Arusha, October 30th (FH) - All three courtrooms were in use Monday at the International Criminal Tribunal for Rwanda (ICTR), thanks to the presence in Arusha of Appeals judges and the recent start of new trials. This is the first time that all three courtrooms have been working at once, although the third room has been ready for more than a year.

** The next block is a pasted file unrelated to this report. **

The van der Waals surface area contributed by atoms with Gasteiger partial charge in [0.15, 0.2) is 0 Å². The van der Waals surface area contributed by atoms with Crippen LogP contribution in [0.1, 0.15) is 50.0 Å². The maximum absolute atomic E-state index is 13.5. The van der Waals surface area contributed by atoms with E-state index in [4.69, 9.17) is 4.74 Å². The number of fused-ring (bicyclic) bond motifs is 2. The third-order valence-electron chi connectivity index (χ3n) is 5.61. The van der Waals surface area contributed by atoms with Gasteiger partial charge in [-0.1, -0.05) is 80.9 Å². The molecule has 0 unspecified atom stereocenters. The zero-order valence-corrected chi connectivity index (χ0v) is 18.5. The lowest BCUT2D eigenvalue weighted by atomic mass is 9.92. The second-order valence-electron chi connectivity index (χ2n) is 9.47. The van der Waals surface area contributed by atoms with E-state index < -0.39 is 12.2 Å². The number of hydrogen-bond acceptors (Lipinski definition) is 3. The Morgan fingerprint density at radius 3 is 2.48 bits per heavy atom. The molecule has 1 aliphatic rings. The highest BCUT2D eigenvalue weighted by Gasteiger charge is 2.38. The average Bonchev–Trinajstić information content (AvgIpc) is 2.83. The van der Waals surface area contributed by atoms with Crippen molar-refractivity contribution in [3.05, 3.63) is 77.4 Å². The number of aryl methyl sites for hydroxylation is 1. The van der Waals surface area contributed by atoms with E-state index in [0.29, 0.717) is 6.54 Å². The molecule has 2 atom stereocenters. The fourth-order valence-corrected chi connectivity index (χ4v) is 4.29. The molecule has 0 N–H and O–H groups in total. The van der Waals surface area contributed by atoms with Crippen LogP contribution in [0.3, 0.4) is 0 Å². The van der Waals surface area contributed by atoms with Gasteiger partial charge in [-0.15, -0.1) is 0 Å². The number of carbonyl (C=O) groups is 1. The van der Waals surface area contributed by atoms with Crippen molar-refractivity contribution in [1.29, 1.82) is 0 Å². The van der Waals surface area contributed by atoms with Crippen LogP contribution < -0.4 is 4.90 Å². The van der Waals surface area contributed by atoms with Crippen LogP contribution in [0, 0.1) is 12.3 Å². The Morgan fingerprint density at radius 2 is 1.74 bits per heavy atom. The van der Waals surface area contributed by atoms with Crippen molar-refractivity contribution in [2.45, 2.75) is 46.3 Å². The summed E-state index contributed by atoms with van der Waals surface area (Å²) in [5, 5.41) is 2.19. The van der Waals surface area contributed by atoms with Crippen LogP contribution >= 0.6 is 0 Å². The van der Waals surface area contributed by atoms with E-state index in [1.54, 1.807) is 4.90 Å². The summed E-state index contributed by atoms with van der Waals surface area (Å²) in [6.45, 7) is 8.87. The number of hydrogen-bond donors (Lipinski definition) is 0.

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The five appeals judges are hearing arguments for a review of the May 1999 judgement on genocide convicts Clément Kayishema and Obed Ruzindana, while trials are continuing in the so-called media and Cyangugu cases. A status conference also took place Monday in preparation for the start of trial of former Rwandan mayor Juvénal Kajelijeli. Thus all nine ICTR Trial judges were sitting, as well as the five Appeals judges who are normally based in The Hague, Netherlands. In late 1998, the UN Security Council approved a third courtroom and three more judges to help speed up procedures at the ICTR. The Tribunal now has 45 people in custody, of whom eight have been sentenced. Only one trial has been in progress for most of the last 12 months: that of former Rwandan mayor Ignace Bagilishema. It began in October 1999 and ended last month. Judges are currently deliberating on the case. Appeals hearingsProsecutors urged the Appeals Court on Monday afternoon to reject the arguments of former Rwandan prefect Clément Kayishema and businessman Obed Ruzindana in their bid to get their judgements overturned. In May 1999, the Trial Chamber found Kayishema guilty on four counts of genocide and Ruzindana on one. It sentenced Kayishema to life imprisonment and Ruzindana to 25 years, after a joint trial. Defence lawyers argue that the trial was unfair and that the court made errors of both fact and law which would justify overturning the judgement. However, prosecutors replied that most of the defence arguments were based on alleged errors of fact which would, at the Appeals stage, require the defence to prove that the Trial Chamber had reached "wholly unreasonable" conclusions. That, prosecutors said, the defence had not done, nor could it. With regard to objections on points of law, prosecutors referred the Appeals judges to parts of the judgement which they said showed the Trial Chamber had adequately assessed such things as the credibility of witnesses and the command responsibility of Kayishema. The Appeals Court is expected to continue hearings Tuesday in the cases of Kayishema and Ruzindana. On Wednesday and Thursday it will hear the appeal of another genocide convict, former Rwandan mayor Jean-Paul Akayesu, who was sentenced to life imprisonment for genocide in September 1998. The Appeals Court has so far confirmed the sentences of two ICTR convicts, former militia leader Omar Serushago and former Prime Minister Jean Kambanda. Media cross-questioningThe trial of three suspects linked to so-called hate media continued Monday with the cross-questioning of a first prosecution witness, Swiss lawyer and journalist Philippe Dahinden. The trial, which started October 23rd, groups former Radio Télévision des Mille Collines (RTLM) director Ferdinand Nahimana, former politician and an RTLM founder Jean-Bosco Barayagwiza and former Kangura newspaper editor Hassan Ngeze. The court began by saying it needed more time to make a decision on Thursday's motion from Barayagwiza's lawyers that they be allowed to withdraw from the case because they had previously been refused permission to leave the courtroom. Barayagwiza says he wants nothing to do with the trial, because he believes it will not be fair. He is boycotting the courtroom and had asked his lawyers to do the same. Ngeze's American lawyer John Floyd then continued his lengthy cross-questioning of the witness Dahinden. Speaking to Hirondelle afterwards, Floyd explained that: "I went over the words and tried to get over what they meant, because this is the media trial and it is about words. I believe that we are here because of a great misunderstanding. " Asked whether he, the first lawyer to question the first prosecution witness, would continue with this tactic, Floyd replied: "I will do what I have to do". He admitted that this would be lengthy. However, he said the process could have been shorter if the witness had been presented as an expert rather than a lay witness. Defence had argued that prosecution should indeed have presented him as an expert, but the court accepted prosecution arguments. Dahinden last week told the court how he had met Ferdinand Nahimana on several occasions, before and during the Rwandan genocide of 1994. The witness paid various visits to Rwanda starting in 1991, for the International Commission of Jurists, press freedom group Reporters sans Frontières (RSF) and the International Federation of Human Rights Leagues (FIDH). He reported for Swiss television in Rwanda during the genocide. At one point Floyd asked the witness if he was a spy. "I think I have established that he was a spy for RSF," Floyd told Hirondelle afterwards. Meanwhile, Trial Chamber Three continued the trial of three genocide suspects accused of conspiring to eliminate the Tutsi population in the Cyangugu region of south-west Rwanda. They are : former Cyangugu prefect Emmanuel Bagambiki, former commander of Cyangugu military barracks Samuel Imanishimwe and former Transport Minister André Ntagerura. The trial, which started September 18th, proceeded with the cross-questioning of a ninth prosecution witness. JC/FH (JU%1030e)